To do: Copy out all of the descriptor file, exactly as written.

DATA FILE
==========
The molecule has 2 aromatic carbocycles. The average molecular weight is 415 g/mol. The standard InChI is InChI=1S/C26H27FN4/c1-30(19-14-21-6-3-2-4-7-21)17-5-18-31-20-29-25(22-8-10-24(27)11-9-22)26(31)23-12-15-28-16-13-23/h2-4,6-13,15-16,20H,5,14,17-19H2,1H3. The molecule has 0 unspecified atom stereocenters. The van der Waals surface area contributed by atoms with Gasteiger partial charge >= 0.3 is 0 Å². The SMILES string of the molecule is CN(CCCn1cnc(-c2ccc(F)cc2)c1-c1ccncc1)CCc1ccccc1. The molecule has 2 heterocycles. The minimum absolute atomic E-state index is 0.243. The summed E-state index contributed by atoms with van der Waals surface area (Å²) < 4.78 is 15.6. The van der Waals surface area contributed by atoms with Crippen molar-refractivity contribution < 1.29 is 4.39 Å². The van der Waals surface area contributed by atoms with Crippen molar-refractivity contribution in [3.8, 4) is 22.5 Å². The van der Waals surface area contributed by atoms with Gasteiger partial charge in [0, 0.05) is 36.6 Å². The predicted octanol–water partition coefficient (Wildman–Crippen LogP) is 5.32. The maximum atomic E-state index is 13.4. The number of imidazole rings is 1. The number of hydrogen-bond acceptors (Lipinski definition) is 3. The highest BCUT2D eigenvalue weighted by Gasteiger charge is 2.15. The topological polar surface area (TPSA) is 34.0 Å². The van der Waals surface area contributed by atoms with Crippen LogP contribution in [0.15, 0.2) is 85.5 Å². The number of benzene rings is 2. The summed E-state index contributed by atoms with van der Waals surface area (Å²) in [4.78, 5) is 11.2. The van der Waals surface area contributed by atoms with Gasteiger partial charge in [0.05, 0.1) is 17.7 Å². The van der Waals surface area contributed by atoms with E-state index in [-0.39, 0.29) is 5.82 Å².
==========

The molecule has 2 aromatic carbocycles. The average molecular weight is 415 g/mol. The standard InChI is InChI=1S/C26H27FN4/c1-30(19-14-21-6-3-2-4-7-21)17-5-18-31-20-29-25(22-8-10-24(27)11-9-22)26(31)23-12-15-28-16-13-23/h2-4,6-13,15-16,20H,5,14,17-19H2,1H3. The molecule has 0 unspecified atom stereocenters. The van der Waals surface area contributed by atoms with Gasteiger partial charge >= 0.3 is 0 Å². The SMILES string of the molecule is CN(CCCn1cnc(-c2ccc(F)cc2)c1-c1ccncc1)CCc1ccccc1. The molecule has 2 heterocycles. The minimum absolute atomic E-state index is 0.243. The summed E-state index contributed by atoms with van der Waals surface area (Å²) < 4.78 is 15.6. The van der Waals surface area contributed by atoms with Crippen molar-refractivity contribution < 1.29 is 4.39 Å². The van der Waals surface area contributed by atoms with Crippen molar-refractivity contribution in [3.8, 4) is 22.5 Å². The van der Waals surface area contributed by atoms with Gasteiger partial charge in [0, 0.05) is 36.6 Å². The predicted octanol–water partition coefficient (Wildman–Crippen LogP) is 5.32. The maximum atomic E-state index is 13.4. The number of imidazole rings is 1. The number of hydrogen-bond acceptors (Lipinski definition) is 3. The highest BCUT2D eigenvalue weighted by Gasteiger charge is 2.15. The topological polar surface area (TPSA) is 34.0 Å². The van der Waals surface area contributed by atoms with Crippen LogP contribution in [0.15, 0.2) is 85.5 Å². The number of benzene rings is 2. The summed E-state index contributed by atoms with van der Waals surface area (Å²) in [4.78, 5) is 11.2. The van der Waals surface area contributed by atoms with Gasteiger partial charge in [0.05, 0.1) is 17.7 Å². The van der Waals surface area contributed by atoms with E-state index in [-0.39, 0.29) is 5.82 Å².